San Francisco Symphony Principal Tuba Jeffrey Anderson passionately believes in the versatility of his unique instrument
Principal Tuba, James Irvine Chair
SFS Member: 2002
Hometown: Princeton, IL
It’s the Tuba’s Turn
Admit it: What’s the first word that comes to mind when you hear “tuba?” OK, maybe “oom-pah” isn’t a word. In any event, San Francisco Symphony Principal Tuba Jeffrey Anderson passionately believes that the tuba is much, much more than the bottom line in a Sousa march or a German band.
“It may be one of the more stereotyped instruments, but I believe my ‘oom-pah’ is just as important as a soaring violin melody or a trumpet fanfare. The thing you hear most often is ‘I didn’t know the tuba could do that!’ But it has a lot of the lyric charm of a French horn. It has a huge range; it can sing out in the high register, and it can be gruff and aggressive in the low register. I like that versatility.”
Jeff began his musical career in fourth grade in Indiana, playing the tonette (a kind of plastic recorder about as far removed from the tuba as you can imagine). But the band teacher insisted that his students try to play every single orchestral instrument. Jeff did best on the tuba.
“Many tuba players start on the trumpet, trombone, or baritone horn, but I’ve always played the tuba. Either way, it becomes our calling.”
Jeff went on to study at Indiana University and Arizona State. He worked his way up through the ranks of American orchestras, and was appointed SFS Principal Tuba in 2002.
Not surprisingly, playing this gleaming eighteen-foot length of brass tubing isn’t as easy as Jeff makes it look. “We tuba players have to breathe so much! I have about six liters of [lung] capacity. Sometimes I can go through that in seconds!”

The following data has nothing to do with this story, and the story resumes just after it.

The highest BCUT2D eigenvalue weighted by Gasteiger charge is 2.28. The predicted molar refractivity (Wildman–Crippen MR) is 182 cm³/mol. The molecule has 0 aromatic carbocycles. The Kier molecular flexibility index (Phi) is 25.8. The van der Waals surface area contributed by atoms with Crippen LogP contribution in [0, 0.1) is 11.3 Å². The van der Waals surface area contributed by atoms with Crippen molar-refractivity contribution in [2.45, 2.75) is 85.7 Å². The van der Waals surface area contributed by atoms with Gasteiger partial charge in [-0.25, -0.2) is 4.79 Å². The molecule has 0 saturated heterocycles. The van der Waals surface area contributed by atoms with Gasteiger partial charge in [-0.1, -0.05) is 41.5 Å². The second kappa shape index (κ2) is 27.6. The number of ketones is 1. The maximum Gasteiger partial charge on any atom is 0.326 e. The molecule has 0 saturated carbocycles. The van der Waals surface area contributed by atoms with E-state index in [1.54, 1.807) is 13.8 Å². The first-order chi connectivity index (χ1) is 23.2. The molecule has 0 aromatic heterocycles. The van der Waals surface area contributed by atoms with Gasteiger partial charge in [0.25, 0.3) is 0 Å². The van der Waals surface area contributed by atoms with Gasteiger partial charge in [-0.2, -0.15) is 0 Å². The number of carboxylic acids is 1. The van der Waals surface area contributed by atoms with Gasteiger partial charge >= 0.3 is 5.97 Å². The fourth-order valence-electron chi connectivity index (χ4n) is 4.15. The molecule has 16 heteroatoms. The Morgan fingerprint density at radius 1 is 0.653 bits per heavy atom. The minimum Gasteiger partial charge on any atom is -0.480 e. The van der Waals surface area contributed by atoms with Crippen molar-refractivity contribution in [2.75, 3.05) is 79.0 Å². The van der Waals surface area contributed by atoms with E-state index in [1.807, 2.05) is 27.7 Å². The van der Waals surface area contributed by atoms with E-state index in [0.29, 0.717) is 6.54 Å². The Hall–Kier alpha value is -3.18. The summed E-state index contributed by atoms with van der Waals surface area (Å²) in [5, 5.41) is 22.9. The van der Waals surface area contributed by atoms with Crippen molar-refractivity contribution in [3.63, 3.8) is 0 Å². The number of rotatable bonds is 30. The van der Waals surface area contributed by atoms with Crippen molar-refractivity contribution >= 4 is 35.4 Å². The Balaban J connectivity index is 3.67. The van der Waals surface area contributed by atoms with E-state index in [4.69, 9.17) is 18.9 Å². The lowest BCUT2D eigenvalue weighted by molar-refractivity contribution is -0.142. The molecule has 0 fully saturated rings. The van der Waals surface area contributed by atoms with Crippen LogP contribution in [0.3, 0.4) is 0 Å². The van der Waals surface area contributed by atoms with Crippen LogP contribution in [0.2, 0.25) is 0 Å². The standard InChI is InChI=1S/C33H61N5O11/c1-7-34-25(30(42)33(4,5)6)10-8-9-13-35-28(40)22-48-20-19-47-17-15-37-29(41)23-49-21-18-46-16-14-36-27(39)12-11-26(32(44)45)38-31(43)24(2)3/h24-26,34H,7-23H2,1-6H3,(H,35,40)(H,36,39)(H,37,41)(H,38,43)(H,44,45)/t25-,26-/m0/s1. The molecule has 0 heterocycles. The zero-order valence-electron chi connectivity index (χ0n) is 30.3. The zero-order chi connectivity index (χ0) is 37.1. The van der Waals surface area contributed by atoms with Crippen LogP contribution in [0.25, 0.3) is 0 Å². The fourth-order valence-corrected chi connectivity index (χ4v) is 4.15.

Anderson keeps up with the physical demands of playing the tuba with regular CrossFit workouts.
A few years ago, Jeff decided to try CrossFit to keep up with the demands of playing. “It’s a fitness regimen that includes interval training, weights, a little gymnastics. But it’s not just exercise; it’s also a very supportive community of people.”
March 2017 marks a career highlight in Jeff’s fifteen years with the SFS: He’s the soloist in the US premiere of Robin Holloway’s Europa & the Bull, a SFS co-commission.
“Ever since Michael Tilson Thomas raised it with me, I’ve gotten a little chill even talking about it! It’s an incredible honor to be able to solo out in front of the San Francisco Symphony, and present the piece to our audience.”
Jeff’s involvement in the project came about after he reached out to Robin Holloway following SFS performances of another Holloway work. “I sent him an email, saying, ‘Thanks for the really great tuba part.’ Next thing I know, MTT is asking me if I’d like to collaborate with Robin Holloway on a new composition!”
Jeff is psyched about the impact this new tuba showcase could have: “When I was younger, my teacher played recitals at Carnegie Hall. It made me think ‘I want to do that!’ It’s an incredible honor to be able perform this piece with the SFS... I hope younger musicians will say, ‘How much fun would it be to have a composer write a piece for me?’ That’s really inspiring!”
Jeffrey Anderson appears as SFS Musician of the Month through the generous support of Trine Sorensen and Michael Jacobson.
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